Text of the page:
Prof. ioannis gitas (au th) “forest fuel classification and mapping at large scale in mediterran
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Prof. ioannis gitas (au th) “forest fuel classification and mapping at large scale in mediterran

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  • BEHAVE, FARSITE, the National Fire Danger Rating System (NFDRS), the FlamMap fire potential simulator and the Prometheus
  • As input data set concerning the types of Ecoregion is considered the respective data layer that has been developed within FUELMAP project and which is based on the Environmental stratification of Europe Metzger et al. (2005), the Pan-European map of Biogeograhical regions of Roekaerts (2002, ETC/BD 2006) and the map of Environmental Zones in Europe (Mücher et al, 2003). The JRC Forest type map 2006 was produced based on IRS-P6 LISS-III, SPOT4 (HRVIR) and SPOT5 (HRG) data acquired in 2006. It provides the location of areas in Europe covered by Broadleaved and Coniferous forests, at a 25m spatial resolution. The JRC forest density map is produced every year based on summer-time MODIS data. It provides forest density information across Europe at a 250m spatial resolution CLC2000 discriminates between 44 land-cover classes, organised hierarchically in three levels. It was produced by visually interpreting a mosaic of Landsat 7, Enhanced Thematic Mapper Plus (ETM+) images belonging to the IMAGE2000 collection. The spatial resolution of the map is 100m and its thematic accuracy is estimated to exceed 85%the 2nd version of the Global Digital Elevation Model (GDEM) derived by the Advanced Spaceborne Thermal Emission and Reflection Radiometer (ASTER), released by the Ministry of Economy, Trade, and Industry (METI) of Japan and the United States National Aeronautics and Space Administration (NASA) in 2011. The second version (ASTER GDEM2) is an improvement of the previous release in 2009, and provides above sea level elevations over the greater part of the Earth’s surface (within the region between the 83° south and 83° north parallels) at a 30m spatial resolution the MODerate-resolution Imaging Spectroradiometer (MODIS), Collection 5, Vegetation Continuous Fields (VCF) also known as product MOD44B. The product provides global 250m sub-pixel estimates of percent tree cover, based on MODIS reflective and emissive data composites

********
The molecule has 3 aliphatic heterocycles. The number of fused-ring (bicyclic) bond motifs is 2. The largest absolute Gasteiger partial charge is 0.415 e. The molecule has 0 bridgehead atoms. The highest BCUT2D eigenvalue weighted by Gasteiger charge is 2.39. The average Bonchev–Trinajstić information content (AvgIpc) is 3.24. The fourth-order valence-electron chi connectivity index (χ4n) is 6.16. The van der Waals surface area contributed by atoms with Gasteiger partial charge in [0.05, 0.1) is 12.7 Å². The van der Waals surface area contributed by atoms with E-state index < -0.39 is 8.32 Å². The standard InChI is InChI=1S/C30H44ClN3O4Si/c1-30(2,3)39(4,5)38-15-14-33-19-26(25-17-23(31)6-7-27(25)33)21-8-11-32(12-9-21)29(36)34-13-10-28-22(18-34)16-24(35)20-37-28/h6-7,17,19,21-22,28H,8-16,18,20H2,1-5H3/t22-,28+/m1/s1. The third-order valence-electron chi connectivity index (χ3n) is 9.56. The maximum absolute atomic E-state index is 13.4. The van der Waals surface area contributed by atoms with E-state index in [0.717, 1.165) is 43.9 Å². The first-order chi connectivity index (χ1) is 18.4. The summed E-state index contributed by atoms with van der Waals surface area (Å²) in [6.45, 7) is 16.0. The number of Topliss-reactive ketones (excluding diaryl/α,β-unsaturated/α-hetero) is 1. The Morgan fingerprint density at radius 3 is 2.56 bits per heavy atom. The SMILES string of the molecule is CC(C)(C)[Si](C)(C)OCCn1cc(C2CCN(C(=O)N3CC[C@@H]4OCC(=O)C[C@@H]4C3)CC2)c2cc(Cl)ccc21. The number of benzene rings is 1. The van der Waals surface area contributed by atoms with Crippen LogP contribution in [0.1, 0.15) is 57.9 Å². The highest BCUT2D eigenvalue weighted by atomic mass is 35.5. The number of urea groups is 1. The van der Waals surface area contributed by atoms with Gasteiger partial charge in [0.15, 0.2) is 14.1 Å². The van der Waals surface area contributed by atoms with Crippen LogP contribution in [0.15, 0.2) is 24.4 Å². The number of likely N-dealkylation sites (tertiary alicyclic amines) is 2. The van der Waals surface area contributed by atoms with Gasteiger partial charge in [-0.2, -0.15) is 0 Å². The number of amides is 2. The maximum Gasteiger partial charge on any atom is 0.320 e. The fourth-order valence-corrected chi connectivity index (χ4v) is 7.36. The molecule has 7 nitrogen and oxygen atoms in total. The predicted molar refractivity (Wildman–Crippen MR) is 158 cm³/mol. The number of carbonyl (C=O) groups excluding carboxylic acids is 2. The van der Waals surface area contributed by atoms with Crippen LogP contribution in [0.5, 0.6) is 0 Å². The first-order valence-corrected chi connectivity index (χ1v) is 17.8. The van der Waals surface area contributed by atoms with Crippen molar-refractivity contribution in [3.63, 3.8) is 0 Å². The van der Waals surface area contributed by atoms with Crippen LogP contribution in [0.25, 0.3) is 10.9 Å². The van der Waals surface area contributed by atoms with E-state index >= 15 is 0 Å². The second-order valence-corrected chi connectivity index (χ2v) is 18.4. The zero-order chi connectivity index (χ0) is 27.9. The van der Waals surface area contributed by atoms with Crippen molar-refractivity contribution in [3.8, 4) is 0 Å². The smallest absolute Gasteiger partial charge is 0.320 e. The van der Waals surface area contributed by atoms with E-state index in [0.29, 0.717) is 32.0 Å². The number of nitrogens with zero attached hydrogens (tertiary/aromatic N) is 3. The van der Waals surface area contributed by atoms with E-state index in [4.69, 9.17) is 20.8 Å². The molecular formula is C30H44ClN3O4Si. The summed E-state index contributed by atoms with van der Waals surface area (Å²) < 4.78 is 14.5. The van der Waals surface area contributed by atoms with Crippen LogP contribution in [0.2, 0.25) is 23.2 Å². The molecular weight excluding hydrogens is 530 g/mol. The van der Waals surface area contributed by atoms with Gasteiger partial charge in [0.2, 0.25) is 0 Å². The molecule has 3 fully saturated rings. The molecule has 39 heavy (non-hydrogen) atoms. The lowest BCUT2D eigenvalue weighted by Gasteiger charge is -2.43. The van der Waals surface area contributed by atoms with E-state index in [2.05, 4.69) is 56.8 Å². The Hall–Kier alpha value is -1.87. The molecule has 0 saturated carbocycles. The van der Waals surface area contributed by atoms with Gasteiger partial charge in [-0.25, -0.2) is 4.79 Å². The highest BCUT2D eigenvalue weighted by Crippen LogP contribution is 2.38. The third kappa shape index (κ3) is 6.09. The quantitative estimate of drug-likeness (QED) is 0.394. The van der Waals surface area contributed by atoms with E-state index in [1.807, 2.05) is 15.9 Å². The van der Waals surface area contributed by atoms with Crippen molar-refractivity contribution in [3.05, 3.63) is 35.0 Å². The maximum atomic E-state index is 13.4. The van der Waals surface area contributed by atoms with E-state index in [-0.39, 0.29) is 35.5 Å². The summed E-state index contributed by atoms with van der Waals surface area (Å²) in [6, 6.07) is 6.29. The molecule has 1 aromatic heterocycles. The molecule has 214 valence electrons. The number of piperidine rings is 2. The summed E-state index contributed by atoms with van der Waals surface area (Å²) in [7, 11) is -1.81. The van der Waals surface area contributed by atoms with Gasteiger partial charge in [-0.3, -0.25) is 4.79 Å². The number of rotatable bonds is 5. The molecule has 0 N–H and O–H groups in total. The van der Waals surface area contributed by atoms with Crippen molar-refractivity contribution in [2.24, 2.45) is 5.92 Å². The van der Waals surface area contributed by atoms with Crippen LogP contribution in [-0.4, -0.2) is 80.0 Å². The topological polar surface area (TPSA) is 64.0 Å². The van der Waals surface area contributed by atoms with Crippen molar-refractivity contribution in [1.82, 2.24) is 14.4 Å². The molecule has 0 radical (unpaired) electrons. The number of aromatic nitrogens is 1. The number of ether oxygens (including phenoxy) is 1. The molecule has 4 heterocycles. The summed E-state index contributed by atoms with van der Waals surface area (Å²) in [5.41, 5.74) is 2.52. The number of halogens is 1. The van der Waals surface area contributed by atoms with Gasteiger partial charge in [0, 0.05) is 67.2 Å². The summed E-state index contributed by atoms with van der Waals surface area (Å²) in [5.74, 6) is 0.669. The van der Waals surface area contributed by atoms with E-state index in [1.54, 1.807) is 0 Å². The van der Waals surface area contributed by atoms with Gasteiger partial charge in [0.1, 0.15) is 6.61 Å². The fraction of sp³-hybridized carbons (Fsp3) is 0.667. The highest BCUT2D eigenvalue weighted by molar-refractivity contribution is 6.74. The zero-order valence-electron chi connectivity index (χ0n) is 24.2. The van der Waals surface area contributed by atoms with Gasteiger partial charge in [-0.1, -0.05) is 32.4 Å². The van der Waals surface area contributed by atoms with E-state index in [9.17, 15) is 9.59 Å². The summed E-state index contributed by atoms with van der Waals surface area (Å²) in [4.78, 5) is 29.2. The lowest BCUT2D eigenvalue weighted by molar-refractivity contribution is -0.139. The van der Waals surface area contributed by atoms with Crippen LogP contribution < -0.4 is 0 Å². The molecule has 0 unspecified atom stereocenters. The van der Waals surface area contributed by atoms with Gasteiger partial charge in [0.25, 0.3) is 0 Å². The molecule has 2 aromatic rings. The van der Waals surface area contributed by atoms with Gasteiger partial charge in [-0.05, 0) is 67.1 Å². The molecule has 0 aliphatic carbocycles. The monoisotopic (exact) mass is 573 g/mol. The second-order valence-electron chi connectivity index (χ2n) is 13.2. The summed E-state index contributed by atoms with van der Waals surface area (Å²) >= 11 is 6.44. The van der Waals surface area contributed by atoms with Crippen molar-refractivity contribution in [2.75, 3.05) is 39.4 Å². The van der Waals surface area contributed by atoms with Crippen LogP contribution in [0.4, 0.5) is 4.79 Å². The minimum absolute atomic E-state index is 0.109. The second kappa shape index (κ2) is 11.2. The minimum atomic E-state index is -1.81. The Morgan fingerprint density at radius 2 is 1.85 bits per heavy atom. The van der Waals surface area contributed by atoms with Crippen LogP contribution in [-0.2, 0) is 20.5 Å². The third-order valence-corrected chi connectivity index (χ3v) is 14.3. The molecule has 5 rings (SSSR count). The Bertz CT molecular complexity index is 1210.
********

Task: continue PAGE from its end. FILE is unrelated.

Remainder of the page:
• European Forest Fire Information System
  • Fire behaviour simulation models are often used for assessing these fire-related characteristics. There are several existing models of this kind, such as the Rothermel’s surface fire behaviour and spread model [21], the BEHAVE [22], [23], the FARSITE [24], the National Fire Danger Rating System (NFDRS)[25], the FlamMap fire potential simulator [26], and the Prometheus [27], [28] which is part of the Canadian Wildland Fire Growth Model (CWFGM). The reliability of these models is directly linked to the quality of the environmental data they require to function, which typically include topographical, meteorological and vegetation fuel data [21]-[31].
  • Nowadays there are a large number of computer fire simulators (Farsite, Firestation, ArcFIRE, BehavePlus, DYNAFIRE, FLAMMAP etc) but almost all based on Rothermel’s surface fire spread model. The basic inputs for this model are related to terrain slope, wind speed and fuels description. This set of values bridges the Fuel Type term with the Fuel Model used in fire modelling. A fuel model can thus be described as a set of fuelbed inputs needed by particular fire behaviour or fire effects model. The needed inputs of fuel model for fire simulation are: • Fuel load by category (live and dead) and particle size class (0 to 0.6 mm, 0.6 to 2.5 mm, and 2.5 to 7.6 mm in diameter) • Surface-area-to-volume (SAV) ratio by component and size class • Heat content by category • Fuelbed depth • Dead fuel moisture of extinction

Transcript

  • 1. Forest fuel classification and mapping at large scale in Mediterranean Areas ArcFUEL Final Workshop, 18/12/2013, Thessaloniki “Forest Fires: Fuel mapping in the Mediterranean countries” Dr. Pericles Toukiloglou, Dr. George Eftitsidis & Prof. Ioannis Gitas Aristotle University | Faculty of Forestry and Natural Environment | 55143, Greece ptoukiloglou@for.auth.gr ArcFUEL Final Workshop “Forest Fires: Fuel mapping in the Mediterranean countries” 18 December 2013, Aristotle University Research Dissemination Center, Thessaloniki, Greece 1
  • 2. Methodology considerations Low cost Applicable across Europe Emphasis on Mediterranean ecosystems Medium spatial resolution (~50m) Results compatible with existing applications & projects (e.g. FUELMAP) ArcFUEL Final Workshop “Forest Fires: Fuel mapping in the Mediterranean countries” 2
  • 3. Pilot study sites Greek (Taksiarhis) Italian (Cosenza) Portuguese (Lousã Mountains) Spanish (Sierra de Las Nieves Natural Park) ArcFUEL Final Workshop “Forest Fires: Fuel mapping in the Mediterranean countries” 3